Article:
Ever since the release of Cool Water in 1988 blue has been the color of fresh in fragrance. Whenever I walk up to a bottle of perfume and there is blue in the name or the bottle is blue or the perfume itself is tinted azure I can almost guarantee it will be fresh. What usually accompanies that is clean. No perfume brand seems to go broke by going this route which makes it one of the most ubiquitous tropes in the department store.
Back in 1998 when Givenchy Pi was released perfumer Alberto Morillas provided a warm vanilla accord consisting of coumarin and benzoin. It is still one of those perfumes which elicits unsolicited compliments when I wear it. To Givenchy’s credit they haven’t gone flanker crazy only producing five since the initial release. At the beginning of the month I received the sixth addition to the Pi collection, Pi Air.
Once again Sr. Morillas is the perfumer as he has been for three of the other Pi flankers; 2001’s Pi Fraiche, 2012’s Pi Leather Edition, and 2015’s Pi Extreme. Of all the flankers Pi Fraiche is my favorite because Sr. Morillas transformed the warm vanilla into a fresh herbal and pine which retained the benzoin from the original. It was also in a frosted blue bottle. When I first tried Pi Air I was strongly reminded of Pi Fraiche as Sr. Morillas has decided to update that version of fresh in an even more blue bottle akin to the color of ice. That seems to be the theme for Pi Air as Sr. Morillas employs a couple of the most expansive aromachemicals in the heart to create a perfume which feels like it fills up my olfactory horizon with a frosty fresh fragrance.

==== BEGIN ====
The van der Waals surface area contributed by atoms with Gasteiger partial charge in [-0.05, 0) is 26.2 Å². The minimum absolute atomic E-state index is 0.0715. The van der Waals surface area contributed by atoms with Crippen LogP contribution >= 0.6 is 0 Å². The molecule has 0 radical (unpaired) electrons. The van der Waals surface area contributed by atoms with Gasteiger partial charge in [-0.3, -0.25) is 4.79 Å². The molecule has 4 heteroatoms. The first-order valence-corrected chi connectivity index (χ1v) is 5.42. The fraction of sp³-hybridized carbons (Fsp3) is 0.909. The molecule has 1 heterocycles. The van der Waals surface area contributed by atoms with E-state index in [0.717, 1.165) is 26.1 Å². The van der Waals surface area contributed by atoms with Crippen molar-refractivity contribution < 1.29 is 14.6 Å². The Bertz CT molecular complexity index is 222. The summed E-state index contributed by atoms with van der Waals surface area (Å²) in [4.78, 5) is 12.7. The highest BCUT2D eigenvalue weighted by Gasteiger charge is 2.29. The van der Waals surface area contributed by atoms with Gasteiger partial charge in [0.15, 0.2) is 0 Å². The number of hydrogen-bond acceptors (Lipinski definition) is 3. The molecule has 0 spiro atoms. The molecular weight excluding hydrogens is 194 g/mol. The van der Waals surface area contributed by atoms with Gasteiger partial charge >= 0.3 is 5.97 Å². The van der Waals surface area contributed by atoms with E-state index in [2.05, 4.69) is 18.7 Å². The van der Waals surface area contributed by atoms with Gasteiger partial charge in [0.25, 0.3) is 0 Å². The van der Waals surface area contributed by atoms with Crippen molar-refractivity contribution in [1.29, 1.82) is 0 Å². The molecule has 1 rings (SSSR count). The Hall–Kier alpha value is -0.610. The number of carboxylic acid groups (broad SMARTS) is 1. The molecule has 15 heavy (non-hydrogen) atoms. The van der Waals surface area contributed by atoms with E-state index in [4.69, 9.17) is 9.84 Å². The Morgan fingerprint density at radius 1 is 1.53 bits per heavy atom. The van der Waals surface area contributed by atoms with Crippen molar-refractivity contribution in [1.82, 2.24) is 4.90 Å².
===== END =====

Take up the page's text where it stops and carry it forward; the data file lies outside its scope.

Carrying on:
This icy nature shows up right away in what is called a “frozen neroli” accord. What that means is a neroli chilled by grapefruit and ginger. Both of those notes provide a closing in of the neroli. It means most of the green facets are muted while the sweetly floral is also subtler but struggles out of the ice to make its presence known. Then the iciness leads to a heart where paradisone and lavandin provide a high altitude mixture of fresh aromachemicals. Rosemary is an herbal complement to everything in the heart. Sr. Morillas manages to harness both of these strong notes into a well-balanced accord which I enjoyed a lot. The base keeps it simple with a dry cedar, a couple of white musks, and benzoin which is the connective tissue to the Pi heritage.
Pi Air has 8-10 hour longevity and average sillage.
Pi Fraiche has been discontinued for a few years now. It is hard not to think of Pi Air as Sr. Morillas’ making a 2017 version. There is nothing particularly different here but somehow, I found Pi Air to be a pleasant fragrance to wear on the days I wore it. Sometimes that is all I need.
Disclosure: This review was based on a sample provided by Macy’s.